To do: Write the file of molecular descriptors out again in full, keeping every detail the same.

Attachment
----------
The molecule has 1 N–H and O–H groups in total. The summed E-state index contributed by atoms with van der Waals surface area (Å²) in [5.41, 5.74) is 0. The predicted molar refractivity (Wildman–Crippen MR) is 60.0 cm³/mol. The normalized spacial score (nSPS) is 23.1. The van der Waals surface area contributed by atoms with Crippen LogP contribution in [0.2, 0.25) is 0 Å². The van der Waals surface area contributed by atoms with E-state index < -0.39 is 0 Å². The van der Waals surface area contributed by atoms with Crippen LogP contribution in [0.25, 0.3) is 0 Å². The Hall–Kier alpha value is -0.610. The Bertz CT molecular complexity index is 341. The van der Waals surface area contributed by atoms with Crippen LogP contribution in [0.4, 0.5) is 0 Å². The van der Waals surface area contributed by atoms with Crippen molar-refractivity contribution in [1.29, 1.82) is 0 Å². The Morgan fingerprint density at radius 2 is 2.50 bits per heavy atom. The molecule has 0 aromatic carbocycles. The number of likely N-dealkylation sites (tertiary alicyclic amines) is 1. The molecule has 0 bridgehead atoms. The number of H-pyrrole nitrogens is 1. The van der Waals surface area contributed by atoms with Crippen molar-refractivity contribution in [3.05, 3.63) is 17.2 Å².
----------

The molecule has 1 N–H and O–H groups in total. The summed E-state index contributed by atoms with van der Waals surface area (Å²) in [5.41, 5.74) is 0. The predicted molar refractivity (Wildman–Crippen MR) is 60.0 cm³/mol. The normalized spacial score (nSPS) is 23.1. The van der Waals surface area contributed by atoms with Crippen LogP contribution in [0.2, 0.25) is 0 Å². The van der Waals surface area contributed by atoms with E-state index < -0.39 is 0 Å². The van der Waals surface area contributed by atoms with Crippen LogP contribution in [0.25, 0.3) is 0 Å². The Hall–Kier alpha value is -0.610. The Bertz CT molecular complexity index is 341. The van der Waals surface area contributed by atoms with Crippen LogP contribution in [0.4, 0.5) is 0 Å². The van der Waals surface area contributed by atoms with Crippen molar-refractivity contribution in [1.29, 1.82) is 0 Å². The Morgan fingerprint density at radius 2 is 2.50 bits per heavy atom. The molecule has 0 aromatic carbocycles. The number of likely N-dealkylation sites (tertiary alicyclic amines) is 1. The molecule has 0 bridgehead atoms. The number of H-pyrrole nitrogens is 1. The van der Waals surface area contributed by atoms with Crippen molar-refractivity contribution in [3.05, 3.63) is 17.2 Å².